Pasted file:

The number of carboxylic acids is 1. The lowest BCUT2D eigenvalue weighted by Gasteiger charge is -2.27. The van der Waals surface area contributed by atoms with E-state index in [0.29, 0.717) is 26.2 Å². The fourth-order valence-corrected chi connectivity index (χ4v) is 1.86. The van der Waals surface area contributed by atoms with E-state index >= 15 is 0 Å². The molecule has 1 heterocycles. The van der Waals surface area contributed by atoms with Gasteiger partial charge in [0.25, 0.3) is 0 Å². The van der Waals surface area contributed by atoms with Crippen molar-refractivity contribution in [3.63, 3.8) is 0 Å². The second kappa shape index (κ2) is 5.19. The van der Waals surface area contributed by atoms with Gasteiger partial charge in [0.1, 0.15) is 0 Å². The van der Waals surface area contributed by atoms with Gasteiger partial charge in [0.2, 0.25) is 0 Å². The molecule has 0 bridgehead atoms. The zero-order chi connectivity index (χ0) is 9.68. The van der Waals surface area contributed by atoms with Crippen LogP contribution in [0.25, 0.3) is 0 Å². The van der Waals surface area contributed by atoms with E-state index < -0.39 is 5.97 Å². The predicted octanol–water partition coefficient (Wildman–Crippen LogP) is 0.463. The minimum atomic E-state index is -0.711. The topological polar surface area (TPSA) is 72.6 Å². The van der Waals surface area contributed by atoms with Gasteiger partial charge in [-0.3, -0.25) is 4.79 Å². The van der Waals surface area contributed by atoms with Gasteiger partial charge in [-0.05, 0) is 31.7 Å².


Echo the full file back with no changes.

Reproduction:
The number of carboxylic acids is 1. The lowest BCUT2D eigenvalue weighted by Gasteiger charge is -2.27. The van der Waals surface area contributed by atoms with E-state index in [0.29, 0.717) is 26.2 Å². The fourth-order valence-corrected chi connectivity index (χ4v) is 1.86. The van der Waals surface area contributed by atoms with E-state index >= 15 is 0 Å². The molecule has 1 heterocycles. The van der Waals surface area contributed by atoms with Gasteiger partial charge in [0.25, 0.3) is 0 Å². The van der Waals surface area contributed by atoms with Crippen molar-refractivity contribution in [3.63, 3.8) is 0 Å². The second kappa shape index (κ2) is 5.19. The van der Waals surface area contributed by atoms with Gasteiger partial charge in [0.1, 0.15) is 0 Å². The van der Waals surface area contributed by atoms with Gasteiger partial charge in [0.2, 0.25) is 0 Å². The molecule has 0 bridgehead atoms. The zero-order chi connectivity index (χ0) is 9.68. The van der Waals surface area contributed by atoms with Crippen LogP contribution in [0.25, 0.3) is 0 Å². The van der Waals surface area contributed by atoms with E-state index < -0.39 is 5.97 Å². The predicted octanol–water partition coefficient (Wildman–Crippen LogP) is 0.463. The minimum atomic E-state index is -0.711. The topological polar surface area (TPSA) is 72.6 Å². The van der Waals surface area contributed by atoms with Gasteiger partial charge in [-0.3, -0.25) is 4.79 Å². The van der Waals surface area contributed by atoms with Gasteiger partial charge in [-0.05, 0) is 31.7 Å².